Honor killings are perpetrated for a wide range of offenses in several parts of the world, including marital infidelity, pre-marital sex, flirting, and divorce. This study investigated the opinions of 18 to 22 Muslim American women, born in the United States, aged 25 to 40, of South Asian nationality, regarding their perspectives on honor killing within their religious and cultural communities. Through the use of autoethnography, my study additionally created a personal narrative through having read research, listened to recordings, as well as engagement in interactive interviews on the topic of honor killings. The intent of autoethnography was to acknowledge the inextricable link between the personal and the cultural and to make room for nontraditional forms of inquiry and expression (Wall, 2006). As a first generation Muslim American woman, I explored how personal cultural experiences may have impacted views and reactions to the subject of honor killings. Through structured interviews as well as self-reflective, interactive research process, I aimed to investigate Muslim American women's attitudes and beliefs surrounding this highly sensitive practice of killing women and girls in order to regain family honor.
In order to better understand attitudes and beliefs surrounding honor killings among Muslim women in the United States, this study utilized the methods of structured qualitative interviews with Muslim Americans, as well as an autoethnography portion to help understand and explain my own attitudes and cultural influences regarding this topic. Through the structured interviews, participants answered questions about demographics and discussed their opinions about honor killings.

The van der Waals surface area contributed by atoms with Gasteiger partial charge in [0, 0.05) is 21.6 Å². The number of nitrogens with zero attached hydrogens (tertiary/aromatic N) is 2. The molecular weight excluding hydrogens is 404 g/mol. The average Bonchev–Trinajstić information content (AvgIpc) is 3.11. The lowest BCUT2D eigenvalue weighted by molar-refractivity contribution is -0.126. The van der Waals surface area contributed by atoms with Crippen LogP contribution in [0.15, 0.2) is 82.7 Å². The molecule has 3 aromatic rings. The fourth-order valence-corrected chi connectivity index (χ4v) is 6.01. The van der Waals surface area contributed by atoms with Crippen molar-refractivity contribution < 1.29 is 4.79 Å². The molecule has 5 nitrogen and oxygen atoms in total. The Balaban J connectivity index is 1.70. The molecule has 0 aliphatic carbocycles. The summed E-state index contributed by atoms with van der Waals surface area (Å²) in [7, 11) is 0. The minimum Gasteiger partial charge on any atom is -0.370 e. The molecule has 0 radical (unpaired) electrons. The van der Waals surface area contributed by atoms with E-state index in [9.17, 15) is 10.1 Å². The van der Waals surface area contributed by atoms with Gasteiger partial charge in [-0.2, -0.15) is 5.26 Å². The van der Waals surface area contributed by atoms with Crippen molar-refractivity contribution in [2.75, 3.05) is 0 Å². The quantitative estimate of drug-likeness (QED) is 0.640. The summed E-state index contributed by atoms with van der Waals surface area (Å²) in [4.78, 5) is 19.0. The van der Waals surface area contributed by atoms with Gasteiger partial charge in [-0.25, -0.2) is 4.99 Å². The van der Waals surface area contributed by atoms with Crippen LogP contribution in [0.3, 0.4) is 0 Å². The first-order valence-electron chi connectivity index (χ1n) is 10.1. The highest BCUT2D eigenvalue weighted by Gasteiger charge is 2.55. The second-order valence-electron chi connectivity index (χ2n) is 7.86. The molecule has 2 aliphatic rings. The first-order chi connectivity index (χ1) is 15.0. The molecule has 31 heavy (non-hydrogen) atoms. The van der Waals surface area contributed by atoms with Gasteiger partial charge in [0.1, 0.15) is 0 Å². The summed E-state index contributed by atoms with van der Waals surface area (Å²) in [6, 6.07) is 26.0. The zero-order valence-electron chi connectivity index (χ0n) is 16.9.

|Advisor:||Ossege, Jennifer M.|
|Commitee:||Adam, Najma M., Mehl-Madrona, Lewis|
|School:||Union Institute and University|
|Department:||Psychology Progam: Clinical Psychology|
|School Location:||United States -- Ohio|
|Source:||DAI-B 76/02(E), Dissertation Abstracts International|
|Subjects:||Social psychology, Islamic Studies, Clinical psychology, Gender studies|
|Keywords:||Culture, Education, Honor, Honor killings, Media, Respect|
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